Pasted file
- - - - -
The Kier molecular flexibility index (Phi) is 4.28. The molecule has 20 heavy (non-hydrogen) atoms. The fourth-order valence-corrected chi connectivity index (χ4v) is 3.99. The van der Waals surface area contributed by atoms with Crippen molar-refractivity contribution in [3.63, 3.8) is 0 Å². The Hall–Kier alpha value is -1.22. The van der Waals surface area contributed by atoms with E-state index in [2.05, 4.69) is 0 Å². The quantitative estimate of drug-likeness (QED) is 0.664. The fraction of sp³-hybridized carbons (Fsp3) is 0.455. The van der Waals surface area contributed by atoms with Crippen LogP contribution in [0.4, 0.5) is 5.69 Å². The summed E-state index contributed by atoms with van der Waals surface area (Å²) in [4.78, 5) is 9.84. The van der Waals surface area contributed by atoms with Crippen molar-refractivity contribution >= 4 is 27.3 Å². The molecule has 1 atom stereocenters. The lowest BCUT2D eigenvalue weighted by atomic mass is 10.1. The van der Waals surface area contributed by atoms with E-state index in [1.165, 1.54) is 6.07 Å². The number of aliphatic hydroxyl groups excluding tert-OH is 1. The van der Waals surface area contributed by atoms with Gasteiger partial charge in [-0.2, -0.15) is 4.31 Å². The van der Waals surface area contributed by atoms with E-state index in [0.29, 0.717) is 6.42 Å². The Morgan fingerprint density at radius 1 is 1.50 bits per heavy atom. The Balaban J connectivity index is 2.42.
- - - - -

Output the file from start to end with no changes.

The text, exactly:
The Kier molecular flexibility index (Phi) is 4.28. The molecule has 20 heavy (non-hydrogen) atoms. The fourth-order valence-corrected chi connectivity index (χ4v) is 3.99. The van der Waals surface area contributed by atoms with Crippen molar-refractivity contribution in [3.63, 3.8) is 0 Å². The Hall–Kier alpha value is -1.22. The van der Waals surface area contributed by atoms with E-state index in [2.05, 4.69) is 0 Å². The quantitative estimate of drug-likeness (QED) is 0.664. The fraction of sp³-hybridized carbons (Fsp3) is 0.455. The van der Waals surface area contributed by atoms with Crippen LogP contribution in [0.4, 0.5) is 5.69 Å². The summed E-state index contributed by atoms with van der Waals surface area (Å²) in [4.78, 5) is 9.84. The van der Waals surface area contributed by atoms with Crippen molar-refractivity contribution >= 4 is 27.3 Å². The molecule has 1 atom stereocenters. The lowest BCUT2D eigenvalue weighted by atomic mass is 10.1. The van der Waals surface area contributed by atoms with E-state index in [1.165, 1.54) is 6.07 Å². The number of aliphatic hydroxyl groups excluding tert-OH is 1. The van der Waals surface area contributed by atoms with Gasteiger partial charge in [-0.2, -0.15) is 4.31 Å². The van der Waals surface area contributed by atoms with E-state index in [0.29, 0.717) is 6.42 Å². The Morgan fingerprint density at radius 1 is 1.50 bits per heavy atom. The Balaban J connectivity index is 2.42.